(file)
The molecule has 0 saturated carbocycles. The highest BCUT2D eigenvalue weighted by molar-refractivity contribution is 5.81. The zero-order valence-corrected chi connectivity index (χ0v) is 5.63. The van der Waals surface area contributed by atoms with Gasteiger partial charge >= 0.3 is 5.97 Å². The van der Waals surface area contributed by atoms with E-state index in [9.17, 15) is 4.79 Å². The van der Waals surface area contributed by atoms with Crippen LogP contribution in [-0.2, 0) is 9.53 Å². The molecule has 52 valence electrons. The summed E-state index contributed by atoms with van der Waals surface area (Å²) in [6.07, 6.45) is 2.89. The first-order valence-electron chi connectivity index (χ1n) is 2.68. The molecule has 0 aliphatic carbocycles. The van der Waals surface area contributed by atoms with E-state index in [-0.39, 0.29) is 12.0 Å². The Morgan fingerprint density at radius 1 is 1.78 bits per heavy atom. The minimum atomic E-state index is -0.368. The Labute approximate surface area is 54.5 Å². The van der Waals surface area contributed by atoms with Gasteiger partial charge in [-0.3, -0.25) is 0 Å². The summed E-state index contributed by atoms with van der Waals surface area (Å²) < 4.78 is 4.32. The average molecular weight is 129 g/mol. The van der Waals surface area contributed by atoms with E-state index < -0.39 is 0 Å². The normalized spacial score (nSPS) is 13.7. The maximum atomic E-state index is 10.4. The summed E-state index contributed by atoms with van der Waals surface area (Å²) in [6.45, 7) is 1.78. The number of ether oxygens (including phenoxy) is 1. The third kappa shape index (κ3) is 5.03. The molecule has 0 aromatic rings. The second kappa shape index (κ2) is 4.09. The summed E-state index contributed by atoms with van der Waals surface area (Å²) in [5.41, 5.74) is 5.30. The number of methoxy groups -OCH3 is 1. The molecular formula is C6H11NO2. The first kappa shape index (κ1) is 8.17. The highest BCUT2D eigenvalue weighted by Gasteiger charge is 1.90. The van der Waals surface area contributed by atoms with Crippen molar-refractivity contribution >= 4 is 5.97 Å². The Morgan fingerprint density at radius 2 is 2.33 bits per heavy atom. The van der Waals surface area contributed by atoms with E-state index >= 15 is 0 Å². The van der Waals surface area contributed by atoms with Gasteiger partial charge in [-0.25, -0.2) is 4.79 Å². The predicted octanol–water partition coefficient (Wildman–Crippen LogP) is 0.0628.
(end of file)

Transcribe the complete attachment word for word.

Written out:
The molecule has 0 saturated carbocycles. The highest BCUT2D eigenvalue weighted by molar-refractivity contribution is 5.81. The zero-order valence-corrected chi connectivity index (χ0v) is 5.63. The van der Waals surface area contributed by atoms with Gasteiger partial charge >= 0.3 is 5.97 Å². The van der Waals surface area contributed by atoms with E-state index in [9.17, 15) is 4.79 Å². The van der Waals surface area contributed by atoms with Crippen LogP contribution in [-0.2, 0) is 9.53 Å². The molecule has 52 valence electrons. The summed E-state index contributed by atoms with van der Waals surface area (Å²) in [6.07, 6.45) is 2.89. The first-order valence-electron chi connectivity index (χ1n) is 2.68. The molecule has 0 aliphatic carbocycles. The van der Waals surface area contributed by atoms with E-state index in [-0.39, 0.29) is 12.0 Å². The Morgan fingerprint density at radius 1 is 1.78 bits per heavy atom. The minimum atomic E-state index is -0.368. The Labute approximate surface area is 54.5 Å². The van der Waals surface area contributed by atoms with Gasteiger partial charge in [-0.3, -0.25) is 0 Å². The summed E-state index contributed by atoms with van der Waals surface area (Å²) < 4.78 is 4.32. The average molecular weight is 129 g/mol. The van der Waals surface area contributed by atoms with E-state index < -0.39 is 0 Å². The normalized spacial score (nSPS) is 13.7. The maximum atomic E-state index is 10.4. The summed E-state index contributed by atoms with van der Waals surface area (Å²) in [6.45, 7) is 1.78. The number of ether oxygens (including phenoxy) is 1. The third kappa shape index (κ3) is 5.03. The molecule has 0 aromatic rings. The second kappa shape index (κ2) is 4.09. The summed E-state index contributed by atoms with van der Waals surface area (Å²) in [5.41, 5.74) is 5.30. The number of methoxy groups -OCH3 is 1. The molecular formula is C6H11NO2. The first kappa shape index (κ1) is 8.17. The highest BCUT2D eigenvalue weighted by Gasteiger charge is 1.90. The van der Waals surface area contributed by atoms with Crippen molar-refractivity contribution >= 4 is 5.97 Å². The Morgan fingerprint density at radius 2 is 2.33 bits per heavy atom. The van der Waals surface area contributed by atoms with E-state index >= 15 is 0 Å². The van der Waals surface area contributed by atoms with Gasteiger partial charge in [-0.25, -0.2) is 4.79 Å². The predicted octanol–water partition coefficient (Wildman–Crippen LogP) is 0.0628.